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Merchants of Drink
Frederic Clairmont & John Cavanagh
Third World Network
ISBN: 967-99908-5-0 190 pages 15.5x24.5cm Hardcover US$20.00

Five multinational giants now control most of the world's beverage trade, with sales topping US500 million a year. And the more they consolidate their grip through takeovers and mergers and through alliances with Third world politicians --the more gain is squeezed for a few shareholders and the less is left for Third World workers and smallholders. In addition, the beverages giants are increasingly turning their high pressure marketing machines onto the less developed countries. The result--a consumer lifestyle symbolished by Coca-cola, bottle-fed babies and brandname boozing is superimposed on societies where even basic nutrition and clean drinking water are lacking

"....The authors....probe into the market and explore the whole process....thought provoking book...."
Africa Events

"....The writing is both elegant and virulent; it is swift to read for the uninitiated and the academic specialist alike...."
Ankie Hoogvelt, Monthly Review

CONTENTS

1. Introduction
 

Methodology
Size and composition of world beverage markets
Transnational veverage conglomerates: Power and perspectives
The Top 200 corporations
Investment banks: the external stimuli
The casino society
A schematic overview

2. Production, Consumption and Trade Relations
 

Output configuration: coffee, tea, cocoa
Beverage consumption patterns
The trading network
Power relations

3. From Peasants to Plantations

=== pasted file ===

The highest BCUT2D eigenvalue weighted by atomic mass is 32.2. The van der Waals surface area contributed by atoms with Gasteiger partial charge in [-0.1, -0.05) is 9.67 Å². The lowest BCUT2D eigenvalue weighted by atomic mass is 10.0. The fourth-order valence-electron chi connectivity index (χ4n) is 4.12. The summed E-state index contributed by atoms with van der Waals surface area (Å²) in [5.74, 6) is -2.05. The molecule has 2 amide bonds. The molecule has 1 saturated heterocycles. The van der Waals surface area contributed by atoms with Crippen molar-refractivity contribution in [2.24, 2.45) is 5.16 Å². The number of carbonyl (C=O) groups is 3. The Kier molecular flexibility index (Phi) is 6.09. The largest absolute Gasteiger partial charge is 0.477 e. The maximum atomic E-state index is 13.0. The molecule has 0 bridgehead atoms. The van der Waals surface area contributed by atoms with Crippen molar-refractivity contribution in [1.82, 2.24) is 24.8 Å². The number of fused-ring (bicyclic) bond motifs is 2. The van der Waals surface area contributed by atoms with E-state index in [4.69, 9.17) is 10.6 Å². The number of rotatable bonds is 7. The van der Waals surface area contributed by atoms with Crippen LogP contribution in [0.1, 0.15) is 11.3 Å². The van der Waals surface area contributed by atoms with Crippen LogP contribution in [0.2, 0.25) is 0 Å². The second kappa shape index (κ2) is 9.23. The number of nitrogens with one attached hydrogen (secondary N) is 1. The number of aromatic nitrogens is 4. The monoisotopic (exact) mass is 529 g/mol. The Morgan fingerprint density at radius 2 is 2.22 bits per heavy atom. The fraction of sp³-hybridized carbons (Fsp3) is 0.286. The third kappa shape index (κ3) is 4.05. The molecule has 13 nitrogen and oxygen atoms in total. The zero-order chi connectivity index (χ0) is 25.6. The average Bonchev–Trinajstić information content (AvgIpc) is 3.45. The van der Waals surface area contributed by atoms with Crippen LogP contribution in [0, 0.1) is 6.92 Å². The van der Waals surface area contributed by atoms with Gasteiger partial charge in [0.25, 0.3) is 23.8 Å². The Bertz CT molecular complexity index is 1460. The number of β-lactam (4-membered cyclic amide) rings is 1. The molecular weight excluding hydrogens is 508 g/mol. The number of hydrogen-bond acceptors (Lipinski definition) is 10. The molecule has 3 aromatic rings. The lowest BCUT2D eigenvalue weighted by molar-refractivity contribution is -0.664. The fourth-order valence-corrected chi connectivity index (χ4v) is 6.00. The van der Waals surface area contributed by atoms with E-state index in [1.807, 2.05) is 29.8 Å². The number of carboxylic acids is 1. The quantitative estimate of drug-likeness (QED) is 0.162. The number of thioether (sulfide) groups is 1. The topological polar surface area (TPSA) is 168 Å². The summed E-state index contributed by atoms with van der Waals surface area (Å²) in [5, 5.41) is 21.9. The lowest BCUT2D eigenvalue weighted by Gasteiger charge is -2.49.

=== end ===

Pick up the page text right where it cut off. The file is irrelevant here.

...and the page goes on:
Land ownership and distributional patterns
The plantation complex
Unilever: a case study
The smallholders' realm
The extent of state power

4. The Corporate Trading Complex: Parameters of Power
 

The leading players
Ownership patterns
Finance linkages
Trading techniques
Changing power configuration

5. Pricing Policies
 

The futures market
Tax straddles
Auctions
Oligopolistic pricing
In a few words

6. Transnational Beverage Conglomerates
 

The big 50
RJ Reynolds: case study
Major beverages: the corporate configuration
Tea
Cocoa
Alcoholic beverages
Bottled water
Fruit juice
Milk
Some concluding reflections

7. The Soft Drinks Duo: Coca-Cola and Pepsico
 

The protagonists
Battle for market shares
Market segmentation
New frontiers
Bottler networks
The fallout
The cisneros organization

8. The Marketing Onslaught
 

Advertising expenditure
The advertising complex
The new technology
Packaging
Substitutes: the revolution
Overseas strategies
Countervailing strategies

9. The Wholesaling/Retailing Complex
 

Wholesaling
Retailing

10. A Summing Up

LIST OF TABLES AND CHARTS

Tables
 

1.1 The world's top 200 private sector firms, 1985
2.1 World exports: cocoa and processed cocoa products, 1983
3.1 Tea production in nine principal exporting countries, early 1980s
3.2 Major members of the Tata Group
4.1 Corporate control of global commodity trade, 1983
4.2 Auction sales by Brooke Bond and Lipton, 1984
4.3 Japan's Sogo shoshas, 1975 and 1985
6.1 World's largest beverage conglomerates, 1985
7.1 Selected indicators, Coca-Cola and PepsiCo
8.1 International advertising growth
8.2 Advertising versus GNP, 1984
9.1 World's largest food and beverage retailers, 1984
9.2 Concentration in the Swiss retail trade
9.3 Japan: total vending machine sales, 1983
9.4 Market shares of beverage vending machines by major companies in Japan, 1983

Charts
 

1. World beverage consumption, major regions, 1982
2. Schematic illustration of the study
3. Cost breakdown of a coffee dollar
4. Unilever: group structure, 1985
5. Volume of future trading, 1960 through 1985
6. Rearranging the soft drinks market

 


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